Wetenschap - 8 oktober 2015

Invisible storage under the campus

tekst:
Roelof Kleis

There is nothing to see, but deep underground, in the middle of the campus, there is a massive heat reservoir that helps us keep a cool head in the summer and keeps us warm in the winter.

Friday, 9 October is National Sustainability Day so Wageningen UR will be showing how sustainable it is on the Thursday before at the info market in Forum. One problem is that some achievements are difficult to visualize. Take ground source heat pumps (GSHPs) for instance, technology that makes use of the ground for heat and cold storage. The campus took the first steps towards ground source heating and cooling in 2007. Now half of its buildings are connected up to the underground reservoir. But how does it work exactly and what makes it so sustainable?

Under the campus, at a depth of about 45-85 metres, there is a well-insulated water-retaining layer of sand known as an aquifer. This layer is used in the summer to store excess heat from the buildings, and in the winter to heat the cold buildings. To avoid any misunderstandings: that layer of water is not a source of heat in itself we turn it into one. That is why you can compare it to an accumulator – a rechargeable battery. The water is a temporary storage site for heat and cold.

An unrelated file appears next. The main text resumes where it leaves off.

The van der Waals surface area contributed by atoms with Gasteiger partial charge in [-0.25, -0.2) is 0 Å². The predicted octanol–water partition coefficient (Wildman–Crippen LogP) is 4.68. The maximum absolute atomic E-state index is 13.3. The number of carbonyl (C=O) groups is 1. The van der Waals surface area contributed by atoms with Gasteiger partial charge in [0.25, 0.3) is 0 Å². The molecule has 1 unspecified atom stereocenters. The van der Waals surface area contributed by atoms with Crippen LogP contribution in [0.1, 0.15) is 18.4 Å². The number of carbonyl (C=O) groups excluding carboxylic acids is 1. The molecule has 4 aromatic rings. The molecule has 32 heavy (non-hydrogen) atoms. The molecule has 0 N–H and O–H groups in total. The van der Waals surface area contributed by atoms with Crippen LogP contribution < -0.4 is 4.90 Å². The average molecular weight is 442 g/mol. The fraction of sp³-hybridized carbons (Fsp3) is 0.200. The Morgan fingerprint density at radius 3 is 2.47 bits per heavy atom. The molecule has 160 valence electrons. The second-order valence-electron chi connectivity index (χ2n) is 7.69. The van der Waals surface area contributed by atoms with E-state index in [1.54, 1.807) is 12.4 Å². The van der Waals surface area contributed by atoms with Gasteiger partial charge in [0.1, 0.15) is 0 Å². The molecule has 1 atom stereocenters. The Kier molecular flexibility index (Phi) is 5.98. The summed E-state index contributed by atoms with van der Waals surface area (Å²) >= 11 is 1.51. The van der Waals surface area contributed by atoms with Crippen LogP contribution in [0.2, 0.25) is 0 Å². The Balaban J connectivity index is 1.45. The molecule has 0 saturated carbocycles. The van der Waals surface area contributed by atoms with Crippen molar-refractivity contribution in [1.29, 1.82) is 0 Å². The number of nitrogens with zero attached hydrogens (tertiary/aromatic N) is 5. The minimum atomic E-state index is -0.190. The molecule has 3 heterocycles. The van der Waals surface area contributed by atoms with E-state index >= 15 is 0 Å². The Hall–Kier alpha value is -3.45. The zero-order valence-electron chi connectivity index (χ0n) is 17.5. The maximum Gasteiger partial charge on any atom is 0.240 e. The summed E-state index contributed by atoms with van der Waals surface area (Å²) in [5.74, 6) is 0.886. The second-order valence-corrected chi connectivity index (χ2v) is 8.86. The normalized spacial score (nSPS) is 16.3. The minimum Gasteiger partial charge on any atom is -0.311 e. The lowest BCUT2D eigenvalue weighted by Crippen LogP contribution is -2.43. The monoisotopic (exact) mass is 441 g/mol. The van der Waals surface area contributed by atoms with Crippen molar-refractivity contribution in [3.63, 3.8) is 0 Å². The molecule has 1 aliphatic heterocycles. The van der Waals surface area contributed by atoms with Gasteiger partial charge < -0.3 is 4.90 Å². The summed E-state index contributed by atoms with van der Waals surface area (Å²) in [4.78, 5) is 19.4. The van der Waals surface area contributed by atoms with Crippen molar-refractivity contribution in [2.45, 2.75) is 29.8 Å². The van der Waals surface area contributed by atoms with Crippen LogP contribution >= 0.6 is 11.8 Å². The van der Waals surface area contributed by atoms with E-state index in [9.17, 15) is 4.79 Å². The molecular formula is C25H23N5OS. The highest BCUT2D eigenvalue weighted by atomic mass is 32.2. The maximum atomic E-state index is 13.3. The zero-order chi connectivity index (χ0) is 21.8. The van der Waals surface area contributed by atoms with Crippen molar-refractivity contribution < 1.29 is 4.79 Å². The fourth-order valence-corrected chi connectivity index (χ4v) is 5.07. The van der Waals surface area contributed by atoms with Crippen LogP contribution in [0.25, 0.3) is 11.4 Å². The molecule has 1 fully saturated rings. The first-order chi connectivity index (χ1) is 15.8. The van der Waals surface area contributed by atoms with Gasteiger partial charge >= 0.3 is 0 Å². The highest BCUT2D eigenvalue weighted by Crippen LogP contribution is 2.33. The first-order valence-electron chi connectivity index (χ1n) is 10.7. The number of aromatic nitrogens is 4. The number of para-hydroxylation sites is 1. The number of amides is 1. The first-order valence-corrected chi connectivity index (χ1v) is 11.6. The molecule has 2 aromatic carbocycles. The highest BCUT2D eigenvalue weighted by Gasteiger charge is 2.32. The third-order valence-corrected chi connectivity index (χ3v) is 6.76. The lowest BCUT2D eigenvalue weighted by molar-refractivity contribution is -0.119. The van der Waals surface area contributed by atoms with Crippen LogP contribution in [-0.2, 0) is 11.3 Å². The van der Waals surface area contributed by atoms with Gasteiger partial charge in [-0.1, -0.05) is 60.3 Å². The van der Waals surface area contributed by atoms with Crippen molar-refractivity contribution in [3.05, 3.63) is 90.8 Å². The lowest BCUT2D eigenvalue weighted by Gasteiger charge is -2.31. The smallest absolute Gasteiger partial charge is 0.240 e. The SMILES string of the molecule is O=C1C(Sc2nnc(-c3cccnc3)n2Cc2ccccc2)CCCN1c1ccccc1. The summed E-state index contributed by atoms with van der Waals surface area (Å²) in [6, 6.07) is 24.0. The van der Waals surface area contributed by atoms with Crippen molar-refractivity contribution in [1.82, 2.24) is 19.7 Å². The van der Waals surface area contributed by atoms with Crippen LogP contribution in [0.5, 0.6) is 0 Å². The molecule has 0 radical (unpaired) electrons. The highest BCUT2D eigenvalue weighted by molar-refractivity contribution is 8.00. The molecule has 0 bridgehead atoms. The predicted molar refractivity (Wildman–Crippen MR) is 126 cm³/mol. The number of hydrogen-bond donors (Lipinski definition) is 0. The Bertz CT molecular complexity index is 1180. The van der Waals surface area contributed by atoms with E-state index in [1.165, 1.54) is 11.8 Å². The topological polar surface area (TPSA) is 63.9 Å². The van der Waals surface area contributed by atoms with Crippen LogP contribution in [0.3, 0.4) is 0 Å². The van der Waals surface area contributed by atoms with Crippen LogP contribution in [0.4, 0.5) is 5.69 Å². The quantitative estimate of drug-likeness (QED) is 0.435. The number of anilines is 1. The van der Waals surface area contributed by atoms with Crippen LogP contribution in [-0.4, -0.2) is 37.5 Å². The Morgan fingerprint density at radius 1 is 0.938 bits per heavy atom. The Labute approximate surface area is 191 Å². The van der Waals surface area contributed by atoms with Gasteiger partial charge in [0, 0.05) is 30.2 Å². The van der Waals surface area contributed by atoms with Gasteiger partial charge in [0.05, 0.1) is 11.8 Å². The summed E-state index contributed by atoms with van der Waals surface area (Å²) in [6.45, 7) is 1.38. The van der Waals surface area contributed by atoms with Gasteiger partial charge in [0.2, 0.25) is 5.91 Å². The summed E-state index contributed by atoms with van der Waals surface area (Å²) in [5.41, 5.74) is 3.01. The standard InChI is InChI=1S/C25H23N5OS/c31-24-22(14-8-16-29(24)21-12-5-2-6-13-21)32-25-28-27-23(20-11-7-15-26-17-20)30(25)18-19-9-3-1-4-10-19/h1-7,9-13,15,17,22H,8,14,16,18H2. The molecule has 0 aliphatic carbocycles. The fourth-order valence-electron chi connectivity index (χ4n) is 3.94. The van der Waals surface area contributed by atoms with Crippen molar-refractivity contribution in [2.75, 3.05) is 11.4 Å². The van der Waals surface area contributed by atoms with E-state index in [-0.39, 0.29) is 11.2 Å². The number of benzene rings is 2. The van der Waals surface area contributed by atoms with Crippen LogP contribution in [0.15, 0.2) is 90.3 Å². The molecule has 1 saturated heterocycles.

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This layer of water is naturally at about 11 degrees Celsius. This cold water (the source of the cooling) is used in the summer to cool the buildings. Heat exchangers transfer the heat from the buildings to the cool water from the ground. The water – heated to 17-18 degrees – is then pumped back into the ground elsewhere on campus, where it serves as a source of heat in the winter. The process is reversed in the winter, with heat exchangers extract ing the stored heat. ‘So you have sources of heat and sources of cold, and the water goes back and forth between the two,’ is how energy coordinator Michiel Van der Wal summarizes the process.

Additional
GSHPs are fundamentally different to geothermal power, technology that involves pumping up hot water from deeper layers many hundreds of metres or even kilometres below the ground. That heat can be used only once. It should be said that the GSHP system is not the only source of heating and cooling in the campus buildings. There are also standard central heating boilers and air conditioning systems. Van der Wal explains that GSHP is an additional facility in most of the buildings. That is the case in Forum, Atlas and Radix-West. ‘GSHP is supplementary there. Orion has its own, more modern system, where GSHP is the main source and the conventional heating and cooling systems are supplementary. The same will apply in Helix. So that’s a fundamental difference.’